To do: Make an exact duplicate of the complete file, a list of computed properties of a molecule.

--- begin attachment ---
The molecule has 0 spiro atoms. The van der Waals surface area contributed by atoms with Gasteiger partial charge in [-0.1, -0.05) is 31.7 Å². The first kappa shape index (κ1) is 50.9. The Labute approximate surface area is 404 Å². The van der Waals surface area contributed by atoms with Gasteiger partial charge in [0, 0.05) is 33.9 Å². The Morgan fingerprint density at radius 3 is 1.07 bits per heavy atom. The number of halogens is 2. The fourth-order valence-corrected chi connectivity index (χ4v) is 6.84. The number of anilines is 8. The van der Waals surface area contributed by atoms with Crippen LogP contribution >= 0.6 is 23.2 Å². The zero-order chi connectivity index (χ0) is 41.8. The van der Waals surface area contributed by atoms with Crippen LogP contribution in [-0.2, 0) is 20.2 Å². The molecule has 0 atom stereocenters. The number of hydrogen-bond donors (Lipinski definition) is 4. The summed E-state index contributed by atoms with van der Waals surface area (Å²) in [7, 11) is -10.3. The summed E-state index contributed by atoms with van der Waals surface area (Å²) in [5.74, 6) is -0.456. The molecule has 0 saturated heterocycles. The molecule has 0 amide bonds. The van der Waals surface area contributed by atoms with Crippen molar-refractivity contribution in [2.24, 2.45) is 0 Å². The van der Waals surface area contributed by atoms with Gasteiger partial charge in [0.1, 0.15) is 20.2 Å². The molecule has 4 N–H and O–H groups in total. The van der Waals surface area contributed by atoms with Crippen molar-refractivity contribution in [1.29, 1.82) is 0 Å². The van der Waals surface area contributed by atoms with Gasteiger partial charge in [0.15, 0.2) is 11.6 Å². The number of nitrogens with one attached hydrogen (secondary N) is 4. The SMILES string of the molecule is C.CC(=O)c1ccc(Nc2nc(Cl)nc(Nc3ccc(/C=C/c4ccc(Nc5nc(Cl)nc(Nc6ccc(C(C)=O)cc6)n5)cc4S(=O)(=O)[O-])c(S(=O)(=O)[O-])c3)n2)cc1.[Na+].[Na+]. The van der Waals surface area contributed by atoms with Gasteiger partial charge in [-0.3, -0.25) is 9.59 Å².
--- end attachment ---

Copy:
The molecule has 0 spiro atoms. The van der Waals surface area contributed by atoms with Gasteiger partial charge in [-0.1, -0.05) is 31.7 Å². The first kappa shape index (κ1) is 50.9. The Labute approximate surface area is 404 Å². The van der Waals surface area contributed by atoms with Gasteiger partial charge in [0, 0.05) is 33.9 Å². The Morgan fingerprint density at radius 3 is 1.07 bits per heavy atom. The number of halogens is 2. The fourth-order valence-corrected chi connectivity index (χ4v) is 6.84. The number of anilines is 8. The van der Waals surface area contributed by atoms with Crippen LogP contribution >= 0.6 is 23.2 Å². The zero-order chi connectivity index (χ0) is 41.8. The van der Waals surface area contributed by atoms with Crippen LogP contribution in [-0.2, 0) is 20.2 Å². The molecule has 0 atom stereocenters. The number of hydrogen-bond donors (Lipinski definition) is 4. The summed E-state index contributed by atoms with van der Waals surface area (Å²) in [7, 11) is -10.3. The summed E-state index contributed by atoms with van der Waals surface area (Å²) in [5.74, 6) is -0.456. The molecule has 0 saturated heterocycles. The molecule has 0 amide bonds. The van der Waals surface area contributed by atoms with Crippen molar-refractivity contribution in [2.24, 2.45) is 0 Å². The van der Waals surface area contributed by atoms with Gasteiger partial charge in [0.1, 0.15) is 20.2 Å². The molecule has 4 N–H and O–H groups in total. The van der Waals surface area contributed by atoms with Crippen molar-refractivity contribution in [1.29, 1.82) is 0 Å². The van der Waals surface area contributed by atoms with Gasteiger partial charge in [0.15, 0.2) is 11.6 Å². The number of nitrogens with one attached hydrogen (secondary N) is 4. The SMILES string of the molecule is C.CC(=O)c1ccc(Nc2nc(Cl)nc(Nc3ccc(/C=C/c4ccc(Nc5nc(Cl)nc(Nc6ccc(C(C)=O)cc6)n5)cc4S(=O)(=O)[O-])c(S(=O)(=O)[O-])c3)n2)cc1.[Na+].[Na+]. The van der Waals surface area contributed by atoms with Gasteiger partial charge in [-0.3, -0.25) is 9.59 Å².